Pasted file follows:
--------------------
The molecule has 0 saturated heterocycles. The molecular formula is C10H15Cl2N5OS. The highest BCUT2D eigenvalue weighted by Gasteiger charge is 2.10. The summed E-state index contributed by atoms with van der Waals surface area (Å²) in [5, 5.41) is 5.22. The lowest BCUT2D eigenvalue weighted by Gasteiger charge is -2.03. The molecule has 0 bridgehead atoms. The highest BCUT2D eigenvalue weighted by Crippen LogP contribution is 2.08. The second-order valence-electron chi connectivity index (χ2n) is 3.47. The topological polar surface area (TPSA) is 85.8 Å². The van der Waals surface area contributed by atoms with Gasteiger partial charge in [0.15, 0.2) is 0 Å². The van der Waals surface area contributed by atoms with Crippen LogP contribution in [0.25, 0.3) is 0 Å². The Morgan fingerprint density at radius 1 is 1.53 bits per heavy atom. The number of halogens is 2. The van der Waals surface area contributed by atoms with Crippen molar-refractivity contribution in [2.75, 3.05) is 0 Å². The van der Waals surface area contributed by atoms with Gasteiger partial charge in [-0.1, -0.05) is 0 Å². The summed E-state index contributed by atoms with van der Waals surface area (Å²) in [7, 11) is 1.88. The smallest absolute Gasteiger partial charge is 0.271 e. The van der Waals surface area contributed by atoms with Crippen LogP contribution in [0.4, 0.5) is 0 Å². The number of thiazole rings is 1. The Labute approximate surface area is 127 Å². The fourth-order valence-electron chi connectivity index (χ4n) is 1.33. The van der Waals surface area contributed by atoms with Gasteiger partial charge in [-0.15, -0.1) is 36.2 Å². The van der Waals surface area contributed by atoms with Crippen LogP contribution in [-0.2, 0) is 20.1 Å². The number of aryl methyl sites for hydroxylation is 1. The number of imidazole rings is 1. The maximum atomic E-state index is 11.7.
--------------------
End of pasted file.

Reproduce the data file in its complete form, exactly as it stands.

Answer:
The molecule has 0 saturated heterocycles. The molecular formula is C10H15Cl2N5OS. The highest BCUT2D eigenvalue weighted by Gasteiger charge is 2.10. The summed E-state index contributed by atoms with van der Waals surface area (Å²) in [5, 5.41) is 5.22. The lowest BCUT2D eigenvalue weighted by Gasteiger charge is -2.03. The molecule has 0 bridgehead atoms. The highest BCUT2D eigenvalue weighted by Crippen LogP contribution is 2.08. The second-order valence-electron chi connectivity index (χ2n) is 3.47. The topological polar surface area (TPSA) is 85.8 Å². The van der Waals surface area contributed by atoms with Gasteiger partial charge in [0.15, 0.2) is 0 Å². The van der Waals surface area contributed by atoms with Crippen LogP contribution in [0.25, 0.3) is 0 Å². The Morgan fingerprint density at radius 1 is 1.53 bits per heavy atom. The number of halogens is 2. The van der Waals surface area contributed by atoms with Crippen molar-refractivity contribution in [2.75, 3.05) is 0 Å². The van der Waals surface area contributed by atoms with Gasteiger partial charge in [-0.1, -0.05) is 0 Å². The summed E-state index contributed by atoms with van der Waals surface area (Å²) in [7, 11) is 1.88. The smallest absolute Gasteiger partial charge is 0.271 e. The van der Waals surface area contributed by atoms with Crippen LogP contribution in [0.4, 0.5) is 0 Å². The number of thiazole rings is 1. The Labute approximate surface area is 127 Å². The fourth-order valence-electron chi connectivity index (χ4n) is 1.33. The van der Waals surface area contributed by atoms with Gasteiger partial charge in [-0.15, -0.1) is 36.2 Å². The van der Waals surface area contributed by atoms with Crippen LogP contribution in [-0.2, 0) is 20.1 Å². The number of aryl methyl sites for hydroxylation is 1. The number of imidazole rings is 1. The maximum atomic E-state index is 11.7.